Instead of getting up with the sun and being on the water at 6am, I slept just a bit longer and didn't fish early. From the latest reading below, my choice was a poor one...I could have had 2 quality hours at 100cfs  and been home at my desk content for the day.

Now I find myself looking at the latest USGS chart and am wondering when I will be able to fish next...100 cfs to almost 2000 cfs in less than an hour....  :(

Sunday, September 11, 2011

10 Years.

Amazing. I caught myself thinking the other day, as the 10th anniversary of the September 11th attacks approached, that it was about to be a full decade since that day passed. 10 years. Ten years that I have had to share with family and friends, to work, to play or to do nothing at all. May the families and friends of all the 9-11 victims be in our thoughts today as we are reminded that no matter how dark it gets, the sun will rise.

Friday, September 9, 2011

The new honey hole?

This particular spot above the old Hitchcock chair factory smiled on me once again. I'm not sure if it's the possible lack of fishing pressure, the high waters having receded or just plain old dumb luck but this one stretch of water, no more than 100ft long produced some great fishing.

Normally, I find that the Rainbows are very aggressive when taking the lure underneath and that trend continued today. However, several very healthy browns took flies with some serious vigor.

I had been netting a lot of bows lately and, while I shouldn't be, I was getting frustrated by the lack of browns.  In addition to being very aggressive and acrobatic, bows are not overly selective in what they will take for food. Browns, on the other hand, are very picky. I was beginning to think it was me and perhaps my presentation needed more work. Today reaffirmed that the fish are still around after all this high water and my skills continue to improve.

Thursday, September 8, 2011

High water, what high water?

I have to give thanks and credit to Rich Strolis for introducing me the the Czech / Euro Nymphing method of fly fishing. Prior to learning this method there were many days when I was skunked. Now, regardless of the conditions, there are very few trips out that I pull the old goose egg.

With all the rain the last fews days I found that, regarding the Farmington, the only positive was that the MDC stopped the releases from the Goodwin Dam and the flows were back under 450cfs - that's not to say they won't ramp that up in the near future to reduce the lake levels but, for now, I'll take it.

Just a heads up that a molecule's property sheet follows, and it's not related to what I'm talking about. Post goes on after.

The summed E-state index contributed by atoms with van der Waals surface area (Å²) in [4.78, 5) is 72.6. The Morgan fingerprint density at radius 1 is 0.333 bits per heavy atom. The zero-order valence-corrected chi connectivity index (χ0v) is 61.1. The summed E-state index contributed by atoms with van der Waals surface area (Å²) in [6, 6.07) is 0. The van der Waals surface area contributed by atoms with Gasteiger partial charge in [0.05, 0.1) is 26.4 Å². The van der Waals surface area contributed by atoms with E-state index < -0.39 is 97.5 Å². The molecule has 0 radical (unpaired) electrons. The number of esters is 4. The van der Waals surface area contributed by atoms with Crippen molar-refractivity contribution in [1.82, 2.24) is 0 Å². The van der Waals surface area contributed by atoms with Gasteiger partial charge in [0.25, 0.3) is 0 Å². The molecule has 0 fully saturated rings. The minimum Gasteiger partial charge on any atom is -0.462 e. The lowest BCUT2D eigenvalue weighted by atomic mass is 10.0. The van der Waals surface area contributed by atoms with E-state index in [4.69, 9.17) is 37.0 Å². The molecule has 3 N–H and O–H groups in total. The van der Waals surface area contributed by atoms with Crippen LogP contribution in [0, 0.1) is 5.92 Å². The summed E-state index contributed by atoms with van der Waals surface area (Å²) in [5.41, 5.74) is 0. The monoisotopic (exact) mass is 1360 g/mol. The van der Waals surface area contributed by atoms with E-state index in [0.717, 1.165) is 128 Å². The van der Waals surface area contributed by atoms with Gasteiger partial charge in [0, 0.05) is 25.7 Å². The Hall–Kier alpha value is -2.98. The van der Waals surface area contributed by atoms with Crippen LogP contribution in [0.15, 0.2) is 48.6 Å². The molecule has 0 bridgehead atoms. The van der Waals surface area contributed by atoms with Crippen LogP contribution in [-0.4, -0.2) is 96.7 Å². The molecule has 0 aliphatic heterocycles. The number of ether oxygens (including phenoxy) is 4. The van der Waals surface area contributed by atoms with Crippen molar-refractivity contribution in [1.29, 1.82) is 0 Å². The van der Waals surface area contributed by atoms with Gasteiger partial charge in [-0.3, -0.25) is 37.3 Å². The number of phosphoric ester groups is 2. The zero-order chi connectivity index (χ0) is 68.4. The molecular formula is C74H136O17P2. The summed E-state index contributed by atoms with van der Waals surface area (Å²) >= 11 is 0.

Had my first 3 B hat trick...Brook, Brown and Bow ( Rainbow ), I know, it 's a stretch. The brookie was only about 4" and while very colorful, not photo worthy. On the other hand, the Brown and the Rainbow were nice fish.

Even with the high water levels that are dominating just about all of the river, there are still some spots that, with a little effort, provide some great opportunity to bring nice fish to net.

Wednesday, September 7, 2011

Is it to early to drop hints to Santa?

So my current pair of wading boots are getting pretty trashed and I have been salivating for the new introduction from Simms, the Rivertek Boa. What's not to love...super light weight, click to lock and unlock lacing system and metal laces that won't freeze during the winter.

I'm hoping that Santa happens to find my blog during his downtime before the holiday season kicks into gear.

Tuesday, September 6, 2011

I think we're gonna need a bigger boat.

With the rain starting again and looking to continue for a couple more days, I am resigned to reading about fishing rather than actually doing some fishing.

I didn't have this blog back in May when I made my first, and hopefully not last, trip to the Upper Delaware River. Our high water conditions are making me think of the drift boat Mike and I spent 2 days floating...

This trip was my first real taste of wild trout fishing. Mike took this picture right before we started the 2nd day of our trip and within minutes...success...

Our guide from the Delaware River Club, Bruce, was kind enough to hold this slippery brown while Mike took a quick photo. Bruce humored me and Mike over our days together as we were like giddy school girls, wanting to take pictures of EVERY fish we caught...and I think we did!

I'm hoping to make this guided trip an annual event, so Jenn, if you are reading this...let me know if I am clear for 2012 :) - and Mike, once the boss clears me, I'm hoping you'll be up for the trip as well.

Monday, September 5, 2011

Hiding in plain sight...